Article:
Perhaps a bigger question is whether losing overnight ratings really matters, particularly if it costs a lot of money to deliver them. Most linear TV deals today are done using C3 or C7 ratings, which cover average viewership across a program’s commercial minutes both live and in the subsequent three or seven days of DVR playback. Networks have largely moved away from reporting overnight numbers publicly for programs. And many connected TV deals are written based on customized addressable audiences, where such aggregate numbers are largely irrelevant, said Mitch Oscar, founder of media and marketing consultancy HocusFocus.
Overnight ratings get the most attention for major sports events such as the Super Bowl, presidential debates and election coverage. Former president Donald Trump, for one, was known for tracking overnight ratings of his appearances closely.
“Overnight ratings are less and less important, other than for tentpole events, because you have ACR and set-top box data,” Oscar said. “There’s technical capability across all the CTV platforms to get very accurate information about really the people who have the behavioral characteristics that you’re looking for,” he said. That’s more important than knowing an aggregate number of viewers for the Super Bowl.
Even before Nielsen One, “overnights” for last year’s Super Bowl didn’t come until two days after the event, as Nielsen reported processing issues on the way to reporting 96.4 million total viewers across platforms.
Register for Ad Age Next: Health & Wellness at AdAge.com/NextWellness.
Questions about the future of overnight ratings come, however, as NBCUniversal this week has made a point of delivering in-depth overnight data from Nielsen rival iSpot.tv about audiences for its Winter Olympics coverage.
Nielsen TV ratings for that coverage have been disappointing, with Friday’s opening ceremonies down 43% from the 2018 opening. But iSpot data covering all NBC’s linear, connected TV and digital offerings puts things in a far better light for NBCU -- and iSpot was able and willing to crunch numbers derived largely from ACR data overnight. Ad ratings from iSpot are focused on linear TV, however, and data across all screens is taking 48 hours.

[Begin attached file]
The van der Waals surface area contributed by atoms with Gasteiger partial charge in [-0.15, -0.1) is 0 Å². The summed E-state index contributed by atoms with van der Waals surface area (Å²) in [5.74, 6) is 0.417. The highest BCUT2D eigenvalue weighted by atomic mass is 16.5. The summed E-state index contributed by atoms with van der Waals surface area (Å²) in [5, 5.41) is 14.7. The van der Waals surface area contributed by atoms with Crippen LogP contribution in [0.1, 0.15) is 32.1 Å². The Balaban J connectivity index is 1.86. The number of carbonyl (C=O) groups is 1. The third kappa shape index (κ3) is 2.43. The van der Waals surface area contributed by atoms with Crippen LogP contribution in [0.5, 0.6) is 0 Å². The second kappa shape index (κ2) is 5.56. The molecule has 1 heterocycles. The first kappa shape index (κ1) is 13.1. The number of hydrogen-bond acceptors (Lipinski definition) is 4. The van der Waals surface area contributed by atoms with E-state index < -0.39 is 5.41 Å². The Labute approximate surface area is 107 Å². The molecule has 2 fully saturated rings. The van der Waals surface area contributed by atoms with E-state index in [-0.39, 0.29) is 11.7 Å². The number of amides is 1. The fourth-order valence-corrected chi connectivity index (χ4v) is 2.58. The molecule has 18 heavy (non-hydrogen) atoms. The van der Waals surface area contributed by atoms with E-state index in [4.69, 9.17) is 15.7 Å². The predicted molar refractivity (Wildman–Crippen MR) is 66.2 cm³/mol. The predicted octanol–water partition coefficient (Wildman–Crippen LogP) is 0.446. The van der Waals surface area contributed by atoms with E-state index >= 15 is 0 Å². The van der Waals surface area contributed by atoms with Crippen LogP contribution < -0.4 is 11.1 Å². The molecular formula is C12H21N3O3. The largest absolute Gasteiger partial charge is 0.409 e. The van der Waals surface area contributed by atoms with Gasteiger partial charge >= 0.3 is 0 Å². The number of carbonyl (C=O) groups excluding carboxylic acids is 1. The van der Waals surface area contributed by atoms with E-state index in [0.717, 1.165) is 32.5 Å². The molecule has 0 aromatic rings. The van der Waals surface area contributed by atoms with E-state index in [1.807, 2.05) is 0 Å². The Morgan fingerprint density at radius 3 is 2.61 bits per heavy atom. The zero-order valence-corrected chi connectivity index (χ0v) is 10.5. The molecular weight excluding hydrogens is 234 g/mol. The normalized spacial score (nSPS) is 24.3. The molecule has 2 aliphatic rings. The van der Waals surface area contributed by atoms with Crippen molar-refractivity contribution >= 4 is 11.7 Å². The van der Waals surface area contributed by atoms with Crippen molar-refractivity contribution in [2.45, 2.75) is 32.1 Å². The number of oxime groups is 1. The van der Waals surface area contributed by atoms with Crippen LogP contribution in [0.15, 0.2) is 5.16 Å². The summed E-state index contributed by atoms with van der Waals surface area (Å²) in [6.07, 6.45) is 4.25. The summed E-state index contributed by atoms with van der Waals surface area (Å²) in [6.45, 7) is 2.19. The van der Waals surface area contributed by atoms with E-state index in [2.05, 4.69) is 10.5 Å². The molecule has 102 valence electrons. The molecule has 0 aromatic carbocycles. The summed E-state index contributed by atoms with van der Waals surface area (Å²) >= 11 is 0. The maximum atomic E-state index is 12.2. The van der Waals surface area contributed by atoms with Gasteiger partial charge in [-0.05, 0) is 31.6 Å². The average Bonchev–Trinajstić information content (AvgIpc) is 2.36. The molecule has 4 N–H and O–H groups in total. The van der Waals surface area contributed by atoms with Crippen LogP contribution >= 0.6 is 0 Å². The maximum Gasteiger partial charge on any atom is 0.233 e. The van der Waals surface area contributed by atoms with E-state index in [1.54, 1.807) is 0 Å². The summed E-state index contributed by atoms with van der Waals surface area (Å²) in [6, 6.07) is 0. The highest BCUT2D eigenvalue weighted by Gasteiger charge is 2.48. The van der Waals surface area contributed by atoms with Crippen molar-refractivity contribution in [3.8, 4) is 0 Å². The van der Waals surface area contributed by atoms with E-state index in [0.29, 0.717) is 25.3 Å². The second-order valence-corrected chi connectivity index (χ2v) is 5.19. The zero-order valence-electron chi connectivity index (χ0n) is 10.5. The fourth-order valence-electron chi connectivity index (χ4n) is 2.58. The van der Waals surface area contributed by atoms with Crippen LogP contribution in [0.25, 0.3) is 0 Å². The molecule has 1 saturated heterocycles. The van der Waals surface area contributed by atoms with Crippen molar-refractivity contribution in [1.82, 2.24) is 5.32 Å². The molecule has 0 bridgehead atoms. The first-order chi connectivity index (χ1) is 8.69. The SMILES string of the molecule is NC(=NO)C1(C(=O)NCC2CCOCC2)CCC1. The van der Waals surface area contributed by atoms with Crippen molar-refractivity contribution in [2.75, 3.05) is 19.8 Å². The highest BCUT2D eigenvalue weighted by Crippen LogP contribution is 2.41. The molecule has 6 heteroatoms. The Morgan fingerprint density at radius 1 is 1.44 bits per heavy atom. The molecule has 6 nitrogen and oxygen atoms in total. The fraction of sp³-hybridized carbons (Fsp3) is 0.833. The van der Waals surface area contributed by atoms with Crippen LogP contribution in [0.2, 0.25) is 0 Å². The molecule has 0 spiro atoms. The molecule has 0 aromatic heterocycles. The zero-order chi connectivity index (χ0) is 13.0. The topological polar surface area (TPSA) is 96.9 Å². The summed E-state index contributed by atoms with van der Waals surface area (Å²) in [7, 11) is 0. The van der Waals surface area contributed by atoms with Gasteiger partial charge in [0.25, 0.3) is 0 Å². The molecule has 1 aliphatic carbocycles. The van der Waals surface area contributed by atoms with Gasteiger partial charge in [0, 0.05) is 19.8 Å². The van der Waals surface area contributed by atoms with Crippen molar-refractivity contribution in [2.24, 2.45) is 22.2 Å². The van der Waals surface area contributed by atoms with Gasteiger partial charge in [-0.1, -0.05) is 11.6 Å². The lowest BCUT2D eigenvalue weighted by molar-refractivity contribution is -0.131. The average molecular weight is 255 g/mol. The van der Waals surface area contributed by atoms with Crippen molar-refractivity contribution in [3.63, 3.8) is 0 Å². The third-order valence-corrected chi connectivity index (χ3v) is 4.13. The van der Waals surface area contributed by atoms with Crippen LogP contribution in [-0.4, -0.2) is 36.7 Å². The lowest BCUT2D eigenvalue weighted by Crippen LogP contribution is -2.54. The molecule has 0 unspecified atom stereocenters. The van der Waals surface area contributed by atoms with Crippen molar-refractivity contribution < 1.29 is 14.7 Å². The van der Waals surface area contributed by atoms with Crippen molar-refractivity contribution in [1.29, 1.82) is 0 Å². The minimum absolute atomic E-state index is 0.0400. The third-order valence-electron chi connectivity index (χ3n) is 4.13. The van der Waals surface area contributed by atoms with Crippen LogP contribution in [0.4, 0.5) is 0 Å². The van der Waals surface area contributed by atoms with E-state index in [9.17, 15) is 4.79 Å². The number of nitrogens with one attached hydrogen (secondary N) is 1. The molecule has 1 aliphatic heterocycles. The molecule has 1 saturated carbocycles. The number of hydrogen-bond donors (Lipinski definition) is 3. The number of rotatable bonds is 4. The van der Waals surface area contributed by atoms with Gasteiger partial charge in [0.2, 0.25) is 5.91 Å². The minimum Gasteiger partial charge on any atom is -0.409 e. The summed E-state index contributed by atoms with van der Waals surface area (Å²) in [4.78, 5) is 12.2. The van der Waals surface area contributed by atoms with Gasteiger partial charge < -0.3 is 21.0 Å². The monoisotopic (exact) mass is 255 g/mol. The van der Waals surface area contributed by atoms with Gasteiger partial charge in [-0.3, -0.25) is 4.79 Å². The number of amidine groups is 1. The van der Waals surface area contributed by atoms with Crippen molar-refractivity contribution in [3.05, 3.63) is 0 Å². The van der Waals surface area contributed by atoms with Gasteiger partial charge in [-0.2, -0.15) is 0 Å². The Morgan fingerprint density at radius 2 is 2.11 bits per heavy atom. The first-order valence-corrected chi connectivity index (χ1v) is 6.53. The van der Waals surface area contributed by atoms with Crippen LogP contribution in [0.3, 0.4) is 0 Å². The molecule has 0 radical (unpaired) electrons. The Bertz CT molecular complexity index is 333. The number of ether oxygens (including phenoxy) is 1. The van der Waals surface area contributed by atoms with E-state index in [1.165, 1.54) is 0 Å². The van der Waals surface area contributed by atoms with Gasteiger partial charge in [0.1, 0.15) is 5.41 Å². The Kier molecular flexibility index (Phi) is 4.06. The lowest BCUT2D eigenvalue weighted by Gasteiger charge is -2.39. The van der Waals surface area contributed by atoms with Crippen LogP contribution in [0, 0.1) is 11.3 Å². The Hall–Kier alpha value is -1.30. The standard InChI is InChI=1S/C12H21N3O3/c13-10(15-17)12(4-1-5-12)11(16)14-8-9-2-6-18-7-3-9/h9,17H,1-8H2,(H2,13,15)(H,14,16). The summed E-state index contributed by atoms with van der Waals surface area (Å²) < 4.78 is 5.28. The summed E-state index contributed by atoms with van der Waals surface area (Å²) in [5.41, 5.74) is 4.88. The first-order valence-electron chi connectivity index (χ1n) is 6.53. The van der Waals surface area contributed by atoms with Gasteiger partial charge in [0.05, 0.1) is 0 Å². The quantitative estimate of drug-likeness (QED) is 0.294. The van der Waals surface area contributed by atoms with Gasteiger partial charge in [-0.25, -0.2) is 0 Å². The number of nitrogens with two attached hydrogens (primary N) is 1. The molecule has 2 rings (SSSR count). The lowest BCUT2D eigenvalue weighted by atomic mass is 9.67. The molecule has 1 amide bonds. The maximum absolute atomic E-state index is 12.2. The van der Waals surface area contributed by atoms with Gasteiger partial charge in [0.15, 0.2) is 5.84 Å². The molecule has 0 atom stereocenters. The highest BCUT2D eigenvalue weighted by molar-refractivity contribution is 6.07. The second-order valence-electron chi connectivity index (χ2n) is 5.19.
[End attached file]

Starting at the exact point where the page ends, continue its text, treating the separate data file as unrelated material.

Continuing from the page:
On Wednesday night, NBCU reported iSpot.tv data showing NBC had a 24% lighter ad load and delivered 134% more impressions per unit than the average for the other three broadcast networks combined. Those numbers were similar, if slightly down, from similar figures for the prior four nights of Olympics coverage.
NBCU also reported engagement with its ads during the games, as measured by iSpot, was 10% higher than industry averages, based on second-by-second iSpot viewing data showing a 98% completion rate for the networks Olympics programming on Tuesday.
Get the latest Ad Age Super Bowl 2022 news here.
NBCU cited iSpot data showing its Olympics coverage delivered four times the ad impressions of the next best program. It also noted that the top performing ad pod of the day came at 9:34 p.m. eastern standard time, when American-born skier Eileen Gu, representing China, competed, bringing in 12.3 million viewers.
It’s a degree of detail that clearly pleases NBCU executives, who are in an extensive process of evaluating Nielsen ratings alternatives.
“We’re moving away from talking about only our programming audiences and moving toward including the ads as well,” said Kelly Abcarian, executive VP of measurement and impact of NBCU. “And we’re doing so on an overnight speed with powerful ad insights within 24 hours, and ad ratings within 48 hours across all screens.”
“We’ve been delivering overnight insights on the ads themselves to advertisers for many, many years now,” said Sean Muller, founder and CEO of iSpot.tv. “That’s why we have such a big following in the marketplace and a big client base, especially with those advertisers that are investing heavily in tentpole events, such as the Olympics, because they don’t want to wait until the games are over before they get really any insights.”